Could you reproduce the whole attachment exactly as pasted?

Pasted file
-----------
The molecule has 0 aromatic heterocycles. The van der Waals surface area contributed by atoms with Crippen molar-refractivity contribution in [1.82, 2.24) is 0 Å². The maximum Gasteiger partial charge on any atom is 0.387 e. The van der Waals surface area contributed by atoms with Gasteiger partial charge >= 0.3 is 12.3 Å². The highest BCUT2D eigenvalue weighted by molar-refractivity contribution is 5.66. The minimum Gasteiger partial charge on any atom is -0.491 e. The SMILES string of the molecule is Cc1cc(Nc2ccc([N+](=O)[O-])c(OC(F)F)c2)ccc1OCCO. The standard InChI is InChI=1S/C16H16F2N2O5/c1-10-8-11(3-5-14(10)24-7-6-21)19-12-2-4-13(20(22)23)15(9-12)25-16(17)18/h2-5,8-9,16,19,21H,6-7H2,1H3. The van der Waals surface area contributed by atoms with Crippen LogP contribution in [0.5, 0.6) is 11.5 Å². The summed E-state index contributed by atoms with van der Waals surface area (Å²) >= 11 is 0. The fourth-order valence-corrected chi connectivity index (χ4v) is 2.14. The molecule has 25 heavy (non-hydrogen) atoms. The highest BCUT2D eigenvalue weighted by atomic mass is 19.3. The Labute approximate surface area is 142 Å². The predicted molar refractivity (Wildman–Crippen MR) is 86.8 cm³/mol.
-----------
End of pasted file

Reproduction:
The molecule has 0 aromatic heterocycles. The van der Waals surface area contributed by atoms with Crippen molar-refractivity contribution in [1.82, 2.24) is 0 Å². The maximum Gasteiger partial charge on any atom is 0.387 e. The van der Waals surface area contributed by atoms with Gasteiger partial charge >= 0.3 is 12.3 Å². The highest BCUT2D eigenvalue weighted by molar-refractivity contribution is 5.66. The minimum Gasteiger partial charge on any atom is -0.491 e. The SMILES string of the molecule is Cc1cc(Nc2ccc([N+](=O)[O-])c(OC(F)F)c2)ccc1OCCO. The standard InChI is InChI=1S/C16H16F2N2O5/c1-10-8-11(3-5-14(10)24-7-6-21)19-12-2-4-13(20(22)23)15(9-12)25-16(17)18/h2-5,8-9,16,19,21H,6-7H2,1H3. The van der Waals surface area contributed by atoms with Crippen LogP contribution in [0.5, 0.6) is 11.5 Å². The summed E-state index contributed by atoms with van der Waals surface area (Å²) >= 11 is 0. The fourth-order valence-corrected chi connectivity index (χ4v) is 2.14. The molecule has 25 heavy (non-hydrogen) atoms. The highest BCUT2D eigenvalue weighted by atomic mass is 19.3. The Labute approximate surface area is 142 Å². The predicted molar refractivity (Wildman–Crippen MR) is 86.8 cm³/mol.